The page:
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 Leviathan
 Author: Westerfeld, Scott

 Illustrator: Thompson, Keith

 Publisher:  Simon Pulse
 Pub Year: 2009

 Classification: Fiction
 Physical Description: 440 p., ill., 23 cm.

 BTSB No: 936523 ISBN: 9781416971733
 Ages: 12-16 Grades: 7-11

 Subjects:
 Mythical animals -- Fiction
 Genetic engineering -- Fiction

Price: $22.11

Summary:
In an alternate 1914 Europe, an Austrian Prince, fleeing a group trying to take over the globe, forms an uneasy alliance with Deryn who is learning to fly genetically-engineered beasts.

Series:
Leviathan Trilogy


Accelerated Reader Information:
   Interest Level: MG+
   Reading Level: 5.30
   Points: 12.0   Quiz: 132849
Reading Counts Information:
   Interest Level: 6-8
   Reading Level: 5.20
   Points: 19.0   Quiz: 47049

Common Core Standards 
   Grade 6 → Reading → RL Literature → 6.RL Range of Reading & Level of Text Complexity
   Grade 6 → Reading → CCR College & Career Readiness Anchor Standards fo
   Grade 7 → Reading → RL Literature → 7.RL Key Ideas & Details
   Grade 7 → Reading → RL Literature → 7.RL Range of Reading & LEvel of Text Complexity
   Grade 8 → Reading → RL Literature → 8.RL Key Ideas & Details
   Grade 7 → Reading → CCR College and Career Readiness Anchor Standards for Reading

Reviews:
   Kirkus Reviews (+) (09/01/09)
   School Library Journal (+) (09/01/09)
   Booklist (08/01/09)
 The Bulletin of the Center for Children's Books (+) (12/09)
 The Hornbook (11/09)

Full Text Reviews:

Booklist - 08/01/2009 Instead of the Victorian era most often found in the steampunk genre, Westerfeld sets his new series in a Europe hovering on the edge of World War I. The ingenious premise is that Europe is divided not only into traditional historical camps, but also into Darwinists, who genetically manipulate animal “life-strands” into beasts and even whole self-contained ecosystems with wondrous capabilities, and Clankers, whose imposing constructions of metal and gears are a marvel of technological wizardry. Deryn Sharp, from Darwinist England, disguises herself as a boy to enlist on the Leviathan, a flying whale-ship, while Prince Alek, recently orphaned son of Archduke Ferdinand, finds himself on the run in a sort of walking Clanker tank. The plot is boosted almost entirely by exciting and sometimes violent fight sequences, but reading about (and seeing, thanks to Thompson’s ample, lavish, and essential illustrations) the wildly imaginative creatures and machines provides nearly as much drive. Fans of Philip Reeve’s Mortal Engines (2003) or Kenneth Oppel’s Airborn (2004) will be right at home in Westerfeld’s alternate reality. - Copyright 2009 Booklist.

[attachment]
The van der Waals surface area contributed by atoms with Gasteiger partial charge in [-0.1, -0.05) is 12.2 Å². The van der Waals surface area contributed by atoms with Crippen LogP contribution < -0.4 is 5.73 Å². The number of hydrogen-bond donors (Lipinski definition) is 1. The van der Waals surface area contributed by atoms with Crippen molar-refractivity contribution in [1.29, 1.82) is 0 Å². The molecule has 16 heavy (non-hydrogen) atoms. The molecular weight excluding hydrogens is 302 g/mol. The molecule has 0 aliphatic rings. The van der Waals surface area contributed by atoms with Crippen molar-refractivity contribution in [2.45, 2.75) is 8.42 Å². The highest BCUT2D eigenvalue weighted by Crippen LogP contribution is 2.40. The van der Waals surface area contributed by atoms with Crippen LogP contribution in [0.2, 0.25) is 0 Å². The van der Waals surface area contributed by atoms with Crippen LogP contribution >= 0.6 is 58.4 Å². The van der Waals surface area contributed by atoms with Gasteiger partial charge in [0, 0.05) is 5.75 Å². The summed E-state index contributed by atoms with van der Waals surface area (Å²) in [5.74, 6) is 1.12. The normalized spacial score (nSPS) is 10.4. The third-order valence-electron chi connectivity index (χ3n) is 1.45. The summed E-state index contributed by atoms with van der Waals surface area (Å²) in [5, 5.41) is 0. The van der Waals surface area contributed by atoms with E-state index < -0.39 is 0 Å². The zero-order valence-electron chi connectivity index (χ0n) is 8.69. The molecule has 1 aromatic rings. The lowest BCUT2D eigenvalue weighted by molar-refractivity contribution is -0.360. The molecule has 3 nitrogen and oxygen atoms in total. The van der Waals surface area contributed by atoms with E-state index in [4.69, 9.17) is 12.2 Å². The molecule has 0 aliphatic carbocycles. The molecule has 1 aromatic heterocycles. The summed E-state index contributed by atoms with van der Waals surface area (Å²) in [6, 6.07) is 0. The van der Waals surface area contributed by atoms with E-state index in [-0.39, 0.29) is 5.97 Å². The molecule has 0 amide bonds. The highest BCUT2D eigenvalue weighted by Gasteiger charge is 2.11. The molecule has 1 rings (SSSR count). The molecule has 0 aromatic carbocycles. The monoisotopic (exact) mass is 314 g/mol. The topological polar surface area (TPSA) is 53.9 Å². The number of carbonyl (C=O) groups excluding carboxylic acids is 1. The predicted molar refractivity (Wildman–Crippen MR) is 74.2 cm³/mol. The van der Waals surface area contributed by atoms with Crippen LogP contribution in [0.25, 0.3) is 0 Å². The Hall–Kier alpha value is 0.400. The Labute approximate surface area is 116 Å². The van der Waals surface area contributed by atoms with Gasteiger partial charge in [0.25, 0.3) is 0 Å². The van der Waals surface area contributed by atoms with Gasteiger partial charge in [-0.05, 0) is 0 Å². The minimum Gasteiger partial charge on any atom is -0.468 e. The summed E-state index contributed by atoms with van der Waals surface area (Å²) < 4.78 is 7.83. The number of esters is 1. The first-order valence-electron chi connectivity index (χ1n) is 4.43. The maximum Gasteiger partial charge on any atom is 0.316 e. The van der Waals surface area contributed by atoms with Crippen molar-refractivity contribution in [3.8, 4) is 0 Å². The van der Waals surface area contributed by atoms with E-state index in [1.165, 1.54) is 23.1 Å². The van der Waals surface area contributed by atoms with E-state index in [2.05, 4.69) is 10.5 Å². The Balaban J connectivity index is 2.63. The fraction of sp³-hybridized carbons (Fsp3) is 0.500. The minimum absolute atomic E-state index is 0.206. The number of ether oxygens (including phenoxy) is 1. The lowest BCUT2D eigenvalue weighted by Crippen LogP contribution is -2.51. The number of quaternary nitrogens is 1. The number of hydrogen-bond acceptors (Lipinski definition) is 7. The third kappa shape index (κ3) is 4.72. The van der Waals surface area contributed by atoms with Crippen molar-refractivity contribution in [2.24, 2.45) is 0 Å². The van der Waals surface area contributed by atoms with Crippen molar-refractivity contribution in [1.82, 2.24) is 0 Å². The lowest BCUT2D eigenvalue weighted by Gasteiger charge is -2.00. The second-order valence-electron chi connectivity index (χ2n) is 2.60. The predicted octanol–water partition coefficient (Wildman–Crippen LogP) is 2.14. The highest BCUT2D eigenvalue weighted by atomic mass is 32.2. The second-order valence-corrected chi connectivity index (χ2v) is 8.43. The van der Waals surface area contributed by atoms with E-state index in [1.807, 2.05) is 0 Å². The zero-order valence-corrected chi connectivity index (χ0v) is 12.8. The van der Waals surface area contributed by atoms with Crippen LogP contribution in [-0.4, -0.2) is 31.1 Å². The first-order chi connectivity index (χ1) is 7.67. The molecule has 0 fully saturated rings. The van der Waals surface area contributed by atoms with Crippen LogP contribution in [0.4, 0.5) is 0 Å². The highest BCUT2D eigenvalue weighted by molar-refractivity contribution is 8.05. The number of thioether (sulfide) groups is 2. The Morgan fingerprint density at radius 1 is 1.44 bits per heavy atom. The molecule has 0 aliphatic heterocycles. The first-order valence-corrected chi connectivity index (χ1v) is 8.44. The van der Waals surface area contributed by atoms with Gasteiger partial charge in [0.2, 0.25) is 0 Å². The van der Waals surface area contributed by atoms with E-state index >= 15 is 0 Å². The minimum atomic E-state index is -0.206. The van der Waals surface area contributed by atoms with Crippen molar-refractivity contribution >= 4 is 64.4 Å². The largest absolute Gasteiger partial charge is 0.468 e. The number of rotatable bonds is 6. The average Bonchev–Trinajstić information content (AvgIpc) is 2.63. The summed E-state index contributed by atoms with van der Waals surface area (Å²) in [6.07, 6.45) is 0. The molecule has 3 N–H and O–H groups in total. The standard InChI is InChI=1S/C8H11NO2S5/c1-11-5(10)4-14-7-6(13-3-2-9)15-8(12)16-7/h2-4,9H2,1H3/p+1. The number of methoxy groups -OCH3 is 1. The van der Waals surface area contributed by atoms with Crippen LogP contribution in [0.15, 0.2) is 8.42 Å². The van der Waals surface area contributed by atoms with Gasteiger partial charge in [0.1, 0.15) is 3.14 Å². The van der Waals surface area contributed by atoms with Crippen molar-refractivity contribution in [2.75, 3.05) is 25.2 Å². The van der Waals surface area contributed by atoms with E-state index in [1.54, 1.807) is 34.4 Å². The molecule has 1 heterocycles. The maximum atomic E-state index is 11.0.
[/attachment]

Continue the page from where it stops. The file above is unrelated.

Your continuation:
School Library Journal - 09/01/2009 Gr 7 Up— This is World War I as never seen before. The story begins the same: on June 28, 1914, Archduke Franz Ferdinand and his wife are assassinated, triggering a sequence of alliances that plunges the world into war. But that is where the similarity ends. This global conflict is between the Clankers, who put their faith in machines, and the Darwinists, whose technology is based on the development of new species. After the assassination of his parents, Prince Aleksandar's people turn on him. Accompanied by a small group of loyal servants, the young Clanker flees Austria in a Cyklop Stormwalker, a war machine that walks on two legs. Meanwhile, as Deryn Sharp trains to be an airman with the British Air Service, she prays that no one will discover that she is a girl. She serves on the Leviathan , a massive biological airship that resembles an enormous flying whale and functions as a self-contained ecosystem. When it crashes in Switzerland, the two teens cross paths, and suddenly the line between enemy and ally is no longer clearly defined. The ending leaves plenty of room for a sequel, and that's a good thing because readers will be begging for more. Enhanced by Thompson's intricate black-and-white illustrations, Westerfeld's brilliantly constructed imaginary world will capture readers from the first page. Full of nonstop action, this steampunk adventure is sure to become a classic.—Heather M. Campbell, formerly at Philip S. Miller Library, Castle Rock, CO - Copyright 2009 Publishers Weekly, Library Journal and/or School Library Journal used with permission.

Bulletin for the Center... - 12/01/2009 In this rousing alternate history of World War I, the assassinated Archduke Ferdinand leaves a legal heir, a sixteen-year-old son, Alek, who’s forced into hiding both from the German allies who press for European war and his own countrymen who oppose his succession. Alek and several loyal retainers flee in the latest “Clanker” technology, kerosene-driven behemoths that stride across the landscape on mechanical legs. While Alek dodges his enemies, Deryn Sharp has passed herself off as a boy (named Dylan) and enlisted in the British Air Service, where s/he’s been informally assigned (through a spectacular aerial accident) to the airship Leviathan; the vessel is a state-of-the-art craft of “Darwinian” design, an airborne ecosystem based on hybridized animals and hydrogen power. Leviathan is attacked and crashes in the Swiss Alps, near the derelict but well-supplied castle in which Alek and his entourage take refuge. With German land and air forces rallying for attack, the two would-be enemies are forced to cooperate in order to save their skins. This is a slice of heaven for steampunk fans, with fabulously detailed rival technologies and plenty of action. Some prior background on World War I enhances the interest, but readers who haven’t gotten to (or have snoozed through) that unit won’t much feel the loss. Westerfeld leaves his audience dangling, with promise of a tricky diplomatic mission to Constantinople in view. The request line for the sequel can start forming now. EB - Copyright 2009 The Board of Trustees of the University of Illinois.

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